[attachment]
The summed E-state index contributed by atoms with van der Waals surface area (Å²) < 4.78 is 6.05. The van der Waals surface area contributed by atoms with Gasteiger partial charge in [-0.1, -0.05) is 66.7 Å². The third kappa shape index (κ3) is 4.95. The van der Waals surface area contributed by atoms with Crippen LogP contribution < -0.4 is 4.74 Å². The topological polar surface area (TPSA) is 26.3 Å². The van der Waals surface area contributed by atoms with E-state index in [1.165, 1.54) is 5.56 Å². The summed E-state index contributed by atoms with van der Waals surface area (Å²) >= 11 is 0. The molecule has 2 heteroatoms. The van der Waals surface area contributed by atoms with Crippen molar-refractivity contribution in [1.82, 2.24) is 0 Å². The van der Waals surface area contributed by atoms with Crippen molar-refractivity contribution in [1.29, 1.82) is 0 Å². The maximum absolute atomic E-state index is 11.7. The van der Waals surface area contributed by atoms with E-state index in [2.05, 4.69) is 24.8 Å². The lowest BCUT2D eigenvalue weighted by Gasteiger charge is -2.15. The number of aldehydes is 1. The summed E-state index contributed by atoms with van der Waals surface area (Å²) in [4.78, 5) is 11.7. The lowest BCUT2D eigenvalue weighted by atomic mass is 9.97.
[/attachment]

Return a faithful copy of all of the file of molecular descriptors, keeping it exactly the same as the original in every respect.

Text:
The summed E-state index contributed by atoms with van der Waals surface area (Å²) < 4.78 is 6.05. The van der Waals surface area contributed by atoms with Gasteiger partial charge in [-0.1, -0.05) is 66.7 Å². The third kappa shape index (κ3) is 4.95. The van der Waals surface area contributed by atoms with Crippen LogP contribution < -0.4 is 4.74 Å². The topological polar surface area (TPSA) is 26.3 Å². The van der Waals surface area contributed by atoms with E-state index in [1.165, 1.54) is 5.56 Å². The summed E-state index contributed by atoms with van der Waals surface area (Å²) >= 11 is 0. The molecule has 2 heteroatoms. The van der Waals surface area contributed by atoms with Crippen molar-refractivity contribution in [1.82, 2.24) is 0 Å². The van der Waals surface area contributed by atoms with Crippen molar-refractivity contribution in [1.29, 1.82) is 0 Å². The maximum absolute atomic E-state index is 11.7. The van der Waals surface area contributed by atoms with E-state index in [2.05, 4.69) is 24.8 Å². The lowest BCUT2D eigenvalue weighted by Gasteiger charge is -2.15. The number of aldehydes is 1. The summed E-state index contributed by atoms with van der Waals surface area (Å²) in [4.78, 5) is 11.7. The lowest BCUT2D eigenvalue weighted by atomic mass is 9.97.